Volunteers honor MLK Jr. with clean-up


Taylor Park

Volunteers use wheelbarrows to pick up the safety surfacing fibar.

Taylor Park, Staff Reporter

On Jan. 20, the cities of San Jose and Campbell came together at Marijane Hamann Park, which straddles the two cities, to commit to a day of service and beautify the park in honor of Martin Luther King Jr.’s legacy.

About 70 volunteers painted over graffiti, filled playgrounds with Fibar, raked leaves, and landscaped the park.

The city of Campbell’s park supervisor, Vince Huppe worked with the community and said he enjoyed seeing the amount of spirit they brought to this event.

“The community identifies with events like this and it also gives the citizens a chance to help out the city,” Huppe said.

A local salesman, Simon Read, came with his son after hearing about it through Monroe Middle School, situated just a block away from the park.

It’s the one time of year where we actually ignore city boundaries.

— Vince Huppe, Board Candidate

Read said he was inspired by the variety of people that attended this event, including many families as well as high school students who volunteered in order to receive community service hours.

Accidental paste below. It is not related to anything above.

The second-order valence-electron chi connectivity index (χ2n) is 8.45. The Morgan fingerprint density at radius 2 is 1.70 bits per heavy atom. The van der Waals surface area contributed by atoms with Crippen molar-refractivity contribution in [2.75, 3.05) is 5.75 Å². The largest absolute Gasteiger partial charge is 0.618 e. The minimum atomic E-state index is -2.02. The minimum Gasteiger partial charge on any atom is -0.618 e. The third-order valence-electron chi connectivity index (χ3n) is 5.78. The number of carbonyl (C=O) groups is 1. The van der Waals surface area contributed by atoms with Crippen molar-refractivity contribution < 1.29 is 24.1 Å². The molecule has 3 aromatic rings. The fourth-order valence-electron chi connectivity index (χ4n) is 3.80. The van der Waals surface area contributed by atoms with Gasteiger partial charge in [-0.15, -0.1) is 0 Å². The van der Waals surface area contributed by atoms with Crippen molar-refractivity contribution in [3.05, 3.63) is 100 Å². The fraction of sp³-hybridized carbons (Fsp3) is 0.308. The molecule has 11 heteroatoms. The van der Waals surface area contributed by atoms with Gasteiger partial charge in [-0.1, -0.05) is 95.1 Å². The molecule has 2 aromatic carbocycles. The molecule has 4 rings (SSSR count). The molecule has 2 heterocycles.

“Parks tend to be people’s backyards, so to have a space that is so inviting for them to come to is really perfect,” Read said.

Companies also sent workgroups to give back to the park to aid in the beautification of the park.

Shayla Bannert, who works for Advantis Global, volunteered for the event as part of their San Jose team’s “Day of Service” activities.

“We typically try to do a community service event every quarter,” Bannert said.

Todd Capurso, Campbell’s Public Works Director, was one of the people associated with the creation of this annual event.

“It’s the one time of year where we actually ignore city boundaries”, Capurso said. “We ignore who works for who, and we all come out here to work together.”

Mollie Tobias, City of San José Program Manager for Parks, Recreation and Neighborhood Services has helped aid volunteers for the past five years since the program’s inception.

Tobias said the projects improve what the park staff are already doing, but with limited staff.

“We just don’t have enough park staff to keep the parks in the condition we would like them to be in.”